CMS preparing rules for nursing home staff fines, home personal care oversight

October 15, 2018

By Virgil Dickson, Modern Healthcare

The CMS is looking to increase its oversight of post-acute care settings through new civil money penalties on nursing home staff and a new verification process to confirm personal attendants actually showed up to care for seniors when they are at home.

A proposed rule in the works to implement a federal law would allow the CMS to impose enforcement actions on nursing home staff in cases of elder abuse or other illegal activities, the agency announced in a notice Friday.

The regulation being developed will outline how the CMS would impose civil money penalties, or CMPs, of up to $200,000 against nursing home staff or volunteers who fail to report reasonable suspicion of crimes. In addition, the proposed regulation would allow a two-year exclusion from federal health programs for retaliating against individuals who report.

The CMS has long had the authority to impose fines against nursing homes, however, a new rule would be needed to impose them against staff or volunteers of these facilities, it said. The agency did not reveal when it will release the proposed rule.

The announcement comes a year after HHS' Office of Inspector General released a report that found the CMS is not doing enough to ensure cases of potential abuse or neglect get reported.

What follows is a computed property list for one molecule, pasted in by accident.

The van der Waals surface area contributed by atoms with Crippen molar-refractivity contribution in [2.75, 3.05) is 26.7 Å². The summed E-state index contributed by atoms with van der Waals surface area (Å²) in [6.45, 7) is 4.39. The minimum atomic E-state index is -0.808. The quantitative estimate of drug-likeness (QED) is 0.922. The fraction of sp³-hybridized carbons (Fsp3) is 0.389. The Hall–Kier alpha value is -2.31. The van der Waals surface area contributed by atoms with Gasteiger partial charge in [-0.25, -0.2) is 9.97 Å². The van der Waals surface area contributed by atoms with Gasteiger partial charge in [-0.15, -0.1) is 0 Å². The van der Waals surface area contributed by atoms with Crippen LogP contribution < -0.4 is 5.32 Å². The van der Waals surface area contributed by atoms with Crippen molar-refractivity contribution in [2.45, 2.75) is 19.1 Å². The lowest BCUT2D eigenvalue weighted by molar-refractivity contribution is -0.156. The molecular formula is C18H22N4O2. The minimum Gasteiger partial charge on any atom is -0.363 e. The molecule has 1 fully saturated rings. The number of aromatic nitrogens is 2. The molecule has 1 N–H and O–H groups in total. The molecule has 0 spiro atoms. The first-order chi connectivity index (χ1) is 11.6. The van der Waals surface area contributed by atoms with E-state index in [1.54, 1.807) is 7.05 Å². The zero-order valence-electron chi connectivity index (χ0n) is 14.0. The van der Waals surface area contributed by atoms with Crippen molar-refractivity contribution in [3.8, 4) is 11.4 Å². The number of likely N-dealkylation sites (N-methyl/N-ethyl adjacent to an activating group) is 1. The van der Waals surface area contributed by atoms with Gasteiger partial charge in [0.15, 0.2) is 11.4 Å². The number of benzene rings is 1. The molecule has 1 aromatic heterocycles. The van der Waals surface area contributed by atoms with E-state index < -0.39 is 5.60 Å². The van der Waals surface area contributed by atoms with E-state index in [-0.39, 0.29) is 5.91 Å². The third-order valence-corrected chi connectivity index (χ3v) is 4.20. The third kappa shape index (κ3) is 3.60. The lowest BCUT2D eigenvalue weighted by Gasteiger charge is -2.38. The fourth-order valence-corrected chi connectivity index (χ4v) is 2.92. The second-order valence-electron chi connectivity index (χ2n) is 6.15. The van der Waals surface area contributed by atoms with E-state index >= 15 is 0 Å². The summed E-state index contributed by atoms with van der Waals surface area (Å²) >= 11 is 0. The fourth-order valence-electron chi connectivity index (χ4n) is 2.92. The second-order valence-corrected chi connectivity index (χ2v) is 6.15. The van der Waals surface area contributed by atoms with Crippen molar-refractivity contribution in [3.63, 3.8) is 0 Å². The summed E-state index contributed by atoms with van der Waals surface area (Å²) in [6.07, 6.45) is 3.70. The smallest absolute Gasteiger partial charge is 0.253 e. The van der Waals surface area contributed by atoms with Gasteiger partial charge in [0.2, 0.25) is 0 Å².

A federal law allowing HHS to impose CMPs on nursing home staff and volunteers became effective in 2011. Agency officials told HHS' OIG last year that they had not taken any enforcement action under the law yet as they were waiting for the HHS Secretary to formally delegate the agency authority to do so.

CMS is also now moving forward with plans to implement a section of 2016's 21st Century Cures Act that calls for state Medicaid agencies to launch electronic visit verification systems for personal care services.

The Cures Act requires state Medicaid programs to implement these systems for personal care services such as with helping seniors bath or eat by January 2019.

Lawmakers called for the requirement mandate due to expected growth in use of personal care service as more seniors begin to seek long-term treatment while staying at home.

The agency is now collecting comments on the survey it plans to use to confirm that states are indeed putting the systems in place, according to a notice issued Friday. Comments are due Dec. 5.

Medicaid spending on personal care services hit $15 billion in 2015, up dramatically from $2.3 billion from 2012, according to a U.S. Government Accountability report issued last year.

The agency found that despite billions being spent on such services the CMS did not have a way of verifying who performed the services or if they were done at all, according to the report.